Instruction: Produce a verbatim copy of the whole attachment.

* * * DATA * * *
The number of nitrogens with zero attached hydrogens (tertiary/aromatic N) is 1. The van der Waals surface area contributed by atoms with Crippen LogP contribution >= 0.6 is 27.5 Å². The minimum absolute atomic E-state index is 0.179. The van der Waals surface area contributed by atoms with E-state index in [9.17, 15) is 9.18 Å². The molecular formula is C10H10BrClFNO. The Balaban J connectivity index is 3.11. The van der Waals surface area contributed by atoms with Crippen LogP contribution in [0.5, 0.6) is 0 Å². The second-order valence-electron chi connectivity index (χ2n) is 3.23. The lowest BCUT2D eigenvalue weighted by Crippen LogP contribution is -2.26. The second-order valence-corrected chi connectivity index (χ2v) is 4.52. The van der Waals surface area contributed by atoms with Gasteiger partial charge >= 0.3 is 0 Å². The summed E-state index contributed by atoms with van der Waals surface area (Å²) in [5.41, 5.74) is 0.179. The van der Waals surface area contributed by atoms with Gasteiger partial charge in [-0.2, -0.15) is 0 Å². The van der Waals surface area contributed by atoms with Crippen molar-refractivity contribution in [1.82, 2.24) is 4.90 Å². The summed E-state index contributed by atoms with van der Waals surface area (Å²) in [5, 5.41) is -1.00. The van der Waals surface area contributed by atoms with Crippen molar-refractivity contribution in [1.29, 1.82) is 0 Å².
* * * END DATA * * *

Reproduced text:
The number of nitrogens with zero attached hydrogens (tertiary/aromatic N) is 1. The van der Waals surface area contributed by atoms with Crippen LogP contribution >= 0.6 is 27.5 Å². The minimum absolute atomic E-state index is 0.179. The van der Waals surface area contributed by atoms with E-state index in [9.17, 15) is 9.18 Å². The molecular formula is C10H10BrClFNO. The Balaban J connectivity index is 3.11. The van der Waals surface area contributed by atoms with Crippen LogP contribution in [0.5, 0.6) is 0 Å². The second-order valence-electron chi connectivity index (χ2n) is 3.23. The lowest BCUT2D eigenvalue weighted by Crippen LogP contribution is -2.26. The second-order valence-corrected chi connectivity index (χ2v) is 4.52. The van der Waals surface area contributed by atoms with Gasteiger partial charge >= 0.3 is 0 Å². The summed E-state index contributed by atoms with van der Waals surface area (Å²) in [5.41, 5.74) is 0.179. The van der Waals surface area contributed by atoms with Gasteiger partial charge in [-0.2, -0.15) is 0 Å². The van der Waals surface area contributed by atoms with Crippen molar-refractivity contribution in [1.82, 2.24) is 4.90 Å². The summed E-state index contributed by atoms with van der Waals surface area (Å²) in [5, 5.41) is -1.00. The van der Waals surface area contributed by atoms with Crippen molar-refractivity contribution in [1.29, 1.82) is 0 Å².